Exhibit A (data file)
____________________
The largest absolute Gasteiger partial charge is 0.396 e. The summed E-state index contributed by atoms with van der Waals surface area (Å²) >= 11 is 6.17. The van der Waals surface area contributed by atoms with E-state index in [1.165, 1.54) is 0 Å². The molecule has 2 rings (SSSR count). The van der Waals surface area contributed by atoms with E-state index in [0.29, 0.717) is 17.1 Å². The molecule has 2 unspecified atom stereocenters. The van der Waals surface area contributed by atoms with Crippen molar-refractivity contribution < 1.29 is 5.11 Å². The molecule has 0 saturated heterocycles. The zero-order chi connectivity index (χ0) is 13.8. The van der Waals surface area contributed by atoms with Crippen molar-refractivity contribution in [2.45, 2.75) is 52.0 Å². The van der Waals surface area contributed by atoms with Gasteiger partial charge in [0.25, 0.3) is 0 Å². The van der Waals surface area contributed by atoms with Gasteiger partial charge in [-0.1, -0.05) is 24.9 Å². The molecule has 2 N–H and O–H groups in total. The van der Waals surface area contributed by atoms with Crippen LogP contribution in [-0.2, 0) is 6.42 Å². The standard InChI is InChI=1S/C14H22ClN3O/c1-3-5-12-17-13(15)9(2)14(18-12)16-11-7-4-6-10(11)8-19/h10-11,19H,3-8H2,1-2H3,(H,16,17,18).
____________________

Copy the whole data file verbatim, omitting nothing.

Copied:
The largest absolute Gasteiger partial charge is 0.396 e. The summed E-state index contributed by atoms with van der Waals surface area (Å²) >= 11 is 6.17. The van der Waals surface area contributed by atoms with E-state index in [1.165, 1.54) is 0 Å². The molecule has 2 rings (SSSR count). The van der Waals surface area contributed by atoms with E-state index in [0.29, 0.717) is 17.1 Å². The molecule has 2 unspecified atom stereocenters. The van der Waals surface area contributed by atoms with Crippen molar-refractivity contribution < 1.29 is 5.11 Å². The molecule has 0 saturated heterocycles. The zero-order chi connectivity index (χ0) is 13.8. The van der Waals surface area contributed by atoms with Crippen molar-refractivity contribution in [2.45, 2.75) is 52.0 Å². The van der Waals surface area contributed by atoms with Gasteiger partial charge in [0.25, 0.3) is 0 Å². The van der Waals surface area contributed by atoms with Gasteiger partial charge in [-0.1, -0.05) is 24.9 Å². The molecule has 2 N–H and O–H groups in total. The van der Waals surface area contributed by atoms with Crippen LogP contribution in [-0.2, 0) is 6.42 Å². The standard InChI is InChI=1S/C14H22ClN3O/c1-3-5-12-17-13(15)9(2)14(18-12)16-11-7-4-6-10(11)8-19/h10-11,19H,3-8H2,1-2H3,(H,16,17,18).